First, The Bride is sorry to tell you that it's too late this year to make walnut liqueur. It turns out that the walnuts need to be green, as in immature, not simply green, as in encased by hull. The French traditionally pick them on the feast of St. Jean, which is June 24th or thereabouts. In the mountains (pays de Montagne) of France, the nuts are picked on Bastille Day. In California late May or early June is better. So, make your best guess.
Second, The Bride warns you to wear latex gloves and use an non-staining cutting board because the walnut juices stain a deep, indelible brown. If you don't take this precaution, don't blame The Bride, she tried to warn you.
Thirdly, the COG and The Bride have made many variations of these home-made liqueurs over the years. It's lots of fun and we think everyone should try it. One hint: you need to pre-plan to accumulate really large containers and bottles with screw-tops.
Recipe 1: from the San Francisco Chronicle, by Georgeanne Brennan
Vin de Noix
35 green walnuts
7 750-ml bottles dry red wine (inexpensive, yet drinkable red wine-Cote du Rhone, Cote de Provence, Syrah, Merlot and Zinfandel are good choices.)
1 quart vodka
4 1/2 cups granulated sugar
With a small mallet or hammer, strike walnuts hard enough to crack open green outer covering. Put them in a glass jar or crock large enough to hold them and wine. Pour wine over them, cover and store in a cool, dark place. Let stand for 40 days.
Then, using a fine-mesh sieve lined with several layers of cheesecloth, strain wine into a large, clean, dry crock or pot. Discard walnuts.
Pour vodka into a nonreactive pot or bowl. Add sugar and stir until it has dissolved, about 10 minutes. Pour this mixture into wine and stir well. Using a funnel and a ladle, fill bottles with now-fortified wine to within 1 1/2 to 2 inches from top. Push in a cork or otherwise seal.
Makes approximately eight 750-ml bottles
Recipe 2: translated by The Bride from the French cookbook Vins Aperitifs Maison
Vin de Noix
5 liters of vin rouge
25 young walnuts, picked on the feast of St. Jean
1 kilo (2.2 pounds) granulated sugar
1/2 liter of vodka (in France they'd use eau de vie, but here, vodka substitutes nicely)
5 grams of bitter orange peel
a Tablespoon of plain tea
Clean the nuts and cut them into morsels and put them into a dame-Jean with the red wine and other ingredients. I have no idea what a dame-Jean is and babelfish translates is as 'dame-jean'. My best bet is that it's a demi-john, or other very large container.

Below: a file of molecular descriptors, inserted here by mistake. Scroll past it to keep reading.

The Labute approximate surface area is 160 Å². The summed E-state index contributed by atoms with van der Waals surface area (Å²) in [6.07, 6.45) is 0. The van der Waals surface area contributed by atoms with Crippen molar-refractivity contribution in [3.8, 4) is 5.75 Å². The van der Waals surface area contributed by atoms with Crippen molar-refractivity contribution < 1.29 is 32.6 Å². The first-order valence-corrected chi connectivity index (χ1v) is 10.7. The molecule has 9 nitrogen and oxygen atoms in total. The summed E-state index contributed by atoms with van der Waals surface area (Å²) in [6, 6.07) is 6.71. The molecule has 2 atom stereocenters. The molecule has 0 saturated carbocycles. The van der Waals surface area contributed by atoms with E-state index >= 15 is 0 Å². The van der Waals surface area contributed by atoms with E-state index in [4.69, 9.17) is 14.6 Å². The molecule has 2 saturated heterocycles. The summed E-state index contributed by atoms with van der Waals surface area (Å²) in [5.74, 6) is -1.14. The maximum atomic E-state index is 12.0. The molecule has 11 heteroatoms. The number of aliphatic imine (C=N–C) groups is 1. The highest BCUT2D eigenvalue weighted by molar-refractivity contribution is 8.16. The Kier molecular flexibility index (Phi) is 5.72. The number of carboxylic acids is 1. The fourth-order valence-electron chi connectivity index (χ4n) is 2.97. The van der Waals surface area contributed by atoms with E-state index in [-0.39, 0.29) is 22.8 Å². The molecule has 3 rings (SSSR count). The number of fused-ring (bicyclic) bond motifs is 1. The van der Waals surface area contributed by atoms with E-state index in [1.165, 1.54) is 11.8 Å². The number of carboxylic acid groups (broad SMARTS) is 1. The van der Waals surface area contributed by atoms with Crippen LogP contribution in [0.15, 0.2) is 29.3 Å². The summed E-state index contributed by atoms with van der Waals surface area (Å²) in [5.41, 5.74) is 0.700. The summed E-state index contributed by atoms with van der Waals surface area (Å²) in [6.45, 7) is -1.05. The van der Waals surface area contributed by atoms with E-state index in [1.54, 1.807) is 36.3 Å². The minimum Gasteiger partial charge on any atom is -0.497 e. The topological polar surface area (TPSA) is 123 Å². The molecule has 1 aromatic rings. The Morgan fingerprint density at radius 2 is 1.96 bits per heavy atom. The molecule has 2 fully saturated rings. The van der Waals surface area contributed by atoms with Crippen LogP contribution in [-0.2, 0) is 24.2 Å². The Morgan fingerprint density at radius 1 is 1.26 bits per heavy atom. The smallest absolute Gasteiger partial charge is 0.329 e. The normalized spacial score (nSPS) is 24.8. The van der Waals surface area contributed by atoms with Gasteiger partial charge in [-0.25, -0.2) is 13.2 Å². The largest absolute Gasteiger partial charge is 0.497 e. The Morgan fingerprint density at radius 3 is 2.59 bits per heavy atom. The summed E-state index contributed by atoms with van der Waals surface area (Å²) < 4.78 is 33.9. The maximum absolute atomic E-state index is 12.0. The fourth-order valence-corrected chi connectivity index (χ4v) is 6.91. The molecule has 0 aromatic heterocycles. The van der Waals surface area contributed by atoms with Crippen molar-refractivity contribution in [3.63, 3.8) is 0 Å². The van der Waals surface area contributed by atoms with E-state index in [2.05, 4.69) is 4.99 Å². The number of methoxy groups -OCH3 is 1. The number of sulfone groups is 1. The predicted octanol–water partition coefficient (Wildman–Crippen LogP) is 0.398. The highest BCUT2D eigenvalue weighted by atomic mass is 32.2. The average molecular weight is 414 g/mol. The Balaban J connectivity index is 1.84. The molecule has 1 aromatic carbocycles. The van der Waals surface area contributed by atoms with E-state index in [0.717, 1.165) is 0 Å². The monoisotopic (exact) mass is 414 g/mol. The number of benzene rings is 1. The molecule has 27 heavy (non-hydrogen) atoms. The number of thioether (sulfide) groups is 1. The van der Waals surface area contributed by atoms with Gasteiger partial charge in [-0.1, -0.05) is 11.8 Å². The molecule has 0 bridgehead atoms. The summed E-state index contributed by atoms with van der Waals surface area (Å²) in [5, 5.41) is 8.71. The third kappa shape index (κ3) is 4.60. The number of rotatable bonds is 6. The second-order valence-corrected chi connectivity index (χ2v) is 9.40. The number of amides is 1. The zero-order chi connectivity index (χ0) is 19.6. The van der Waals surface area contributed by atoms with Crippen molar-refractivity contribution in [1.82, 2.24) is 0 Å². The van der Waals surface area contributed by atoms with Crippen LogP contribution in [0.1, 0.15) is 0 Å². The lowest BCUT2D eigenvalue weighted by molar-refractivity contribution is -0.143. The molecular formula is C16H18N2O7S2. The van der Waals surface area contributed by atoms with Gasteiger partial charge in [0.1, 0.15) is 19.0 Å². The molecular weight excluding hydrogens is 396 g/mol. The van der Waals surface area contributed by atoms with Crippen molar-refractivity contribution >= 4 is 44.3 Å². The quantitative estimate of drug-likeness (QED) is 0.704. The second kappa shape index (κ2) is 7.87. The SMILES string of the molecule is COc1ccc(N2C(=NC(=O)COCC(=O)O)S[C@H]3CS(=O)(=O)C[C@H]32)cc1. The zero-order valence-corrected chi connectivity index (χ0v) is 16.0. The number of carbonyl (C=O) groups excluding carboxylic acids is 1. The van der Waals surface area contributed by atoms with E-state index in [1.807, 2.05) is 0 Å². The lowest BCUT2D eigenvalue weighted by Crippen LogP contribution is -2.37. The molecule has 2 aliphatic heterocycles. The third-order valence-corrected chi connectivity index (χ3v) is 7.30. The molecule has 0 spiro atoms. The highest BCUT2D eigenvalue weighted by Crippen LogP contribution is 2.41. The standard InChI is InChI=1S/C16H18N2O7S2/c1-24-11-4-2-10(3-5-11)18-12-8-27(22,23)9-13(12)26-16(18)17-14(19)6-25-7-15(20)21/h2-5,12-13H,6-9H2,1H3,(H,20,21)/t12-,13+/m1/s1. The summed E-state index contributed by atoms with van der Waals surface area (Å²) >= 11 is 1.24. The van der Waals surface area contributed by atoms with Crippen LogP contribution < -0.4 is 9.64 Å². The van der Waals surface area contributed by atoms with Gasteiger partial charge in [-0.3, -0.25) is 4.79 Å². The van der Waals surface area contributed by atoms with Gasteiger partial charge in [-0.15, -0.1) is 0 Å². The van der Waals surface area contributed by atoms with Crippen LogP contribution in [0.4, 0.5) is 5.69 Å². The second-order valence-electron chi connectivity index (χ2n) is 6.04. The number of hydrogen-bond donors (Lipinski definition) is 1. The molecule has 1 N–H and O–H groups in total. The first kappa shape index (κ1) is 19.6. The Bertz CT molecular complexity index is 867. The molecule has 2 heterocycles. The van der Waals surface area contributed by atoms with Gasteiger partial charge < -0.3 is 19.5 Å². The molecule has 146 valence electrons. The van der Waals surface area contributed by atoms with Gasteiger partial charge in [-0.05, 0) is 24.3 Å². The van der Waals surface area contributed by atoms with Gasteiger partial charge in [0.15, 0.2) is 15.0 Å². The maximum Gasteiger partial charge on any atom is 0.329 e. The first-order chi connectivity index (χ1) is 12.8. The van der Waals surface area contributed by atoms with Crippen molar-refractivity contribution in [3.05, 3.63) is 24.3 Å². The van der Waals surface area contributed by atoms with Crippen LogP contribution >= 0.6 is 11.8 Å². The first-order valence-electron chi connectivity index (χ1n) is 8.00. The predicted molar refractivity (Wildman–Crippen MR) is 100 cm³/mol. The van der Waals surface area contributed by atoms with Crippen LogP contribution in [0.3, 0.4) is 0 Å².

Bitter Orange peel -- hmmm. In England you can buy bitter oranges for marmelade. I've never seen them here. Maybe grapefruit, or just plain orange peel.
Let everything macerate for 6 weeks, agitating it frequently, to stir it up.
Filter carefully (we've used coffee filters or clean linen towels placed in a sieve) and put in bottles to age. Place the bottles in the shade, or better still in your 'cave' or in the 'chat-bouton', if you live in the Luberon. Which you don't, but I thought you'd like to know that its a little room, like a pantry, situated on the north side of the house, often under the stairs, well ventilated but sunless.
Recipe 3: from the San Francisco Chronicle again.
Nocino, an Italian variant of Vin de Noix, sans vin
25 green walnuts
1 quart vodka
2 cups granulated sugar
Zest of one lemon
1 stick cinnamon
1 cup granulated sugar
1 cup water
Cut walnuts into quarters and put them in a large, clean jar with vodka, sugar, lemon zest, cloves and cinnamon. Close jar and setunder sun for 60 days.
For syrup, combine 1 cup sugar with 1 cup water in a saucepan and bring to a boil. Boil for 5 minutes. Remove from heat and let cool to room temperature. Store covered in refrigerator. Add syrup to steeping nuts to ensure they are covered at all times. If necessary, make additional syrup, but not to exceed 1/2 cup. At end of 60 days, add any remaining syrup, then strain liquid through a fine mesh sieve lined with several layers of cheesecloth. Discard nuts, lemon, cloves and cinnamon. Bottle liqueur and seal.
Makes about 1 quart